Put simply, “what’s good for business”—if it means short-term profit maximization—is an unsustainable economic model and becoming an untenable position to take. It is, in fact, not even good for business itself in the long run, because the problems it creates are all ones that businesses themselves must eventually bear. Even ignoring the larger issues of climate change and other externalities, a company's decisions to focus and feast on short-term financial profits can come back to bite them.
Judy Samuelson, in her new book The Six New Rules of Business, touches very briefly on the story of Wausau Paper here in Wisconsin. Paper is big business in the state, one built on the extraction of our natural resources, but that has provided ample employment and anchored towns—until activist investors decided that even that devil’s bargain was too good a deal for some residents. She quotes Senator Tammy Baldwin on what happened next:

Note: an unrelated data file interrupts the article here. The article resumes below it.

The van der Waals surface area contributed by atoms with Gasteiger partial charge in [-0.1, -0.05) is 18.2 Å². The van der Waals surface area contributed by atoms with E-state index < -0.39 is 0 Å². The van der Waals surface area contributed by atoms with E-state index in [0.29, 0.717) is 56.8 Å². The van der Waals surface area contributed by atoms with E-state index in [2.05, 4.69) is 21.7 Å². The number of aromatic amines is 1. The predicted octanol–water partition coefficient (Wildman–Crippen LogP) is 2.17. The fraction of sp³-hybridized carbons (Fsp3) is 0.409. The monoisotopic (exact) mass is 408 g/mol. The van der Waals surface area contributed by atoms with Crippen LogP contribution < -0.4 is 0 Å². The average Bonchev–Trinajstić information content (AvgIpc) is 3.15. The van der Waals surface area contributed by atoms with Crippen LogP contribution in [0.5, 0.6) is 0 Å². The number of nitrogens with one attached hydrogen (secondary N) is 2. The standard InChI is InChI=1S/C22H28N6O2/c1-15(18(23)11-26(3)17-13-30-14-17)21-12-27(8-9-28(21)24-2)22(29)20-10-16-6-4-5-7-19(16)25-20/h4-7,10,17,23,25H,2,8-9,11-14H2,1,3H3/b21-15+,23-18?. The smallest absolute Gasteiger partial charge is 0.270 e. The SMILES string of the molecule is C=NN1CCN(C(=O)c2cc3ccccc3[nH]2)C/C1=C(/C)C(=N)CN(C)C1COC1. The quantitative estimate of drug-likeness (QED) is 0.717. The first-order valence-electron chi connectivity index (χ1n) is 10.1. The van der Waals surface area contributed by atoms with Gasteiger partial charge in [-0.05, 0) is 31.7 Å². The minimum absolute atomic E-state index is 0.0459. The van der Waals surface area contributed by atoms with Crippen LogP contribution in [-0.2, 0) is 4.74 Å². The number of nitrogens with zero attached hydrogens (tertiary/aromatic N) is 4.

“Wausau Paper in Wisconsin … had a 100-year history of making paper in Wisconsin. When a wolf-pack seized control, they forced out the company’s executives and sold several mills—causing one Wisconsin town to declare bankruptcy. The hedge funds demanded that Wausau abandon investments in future growth and instead borrow to buy back shares and boost stock prices.”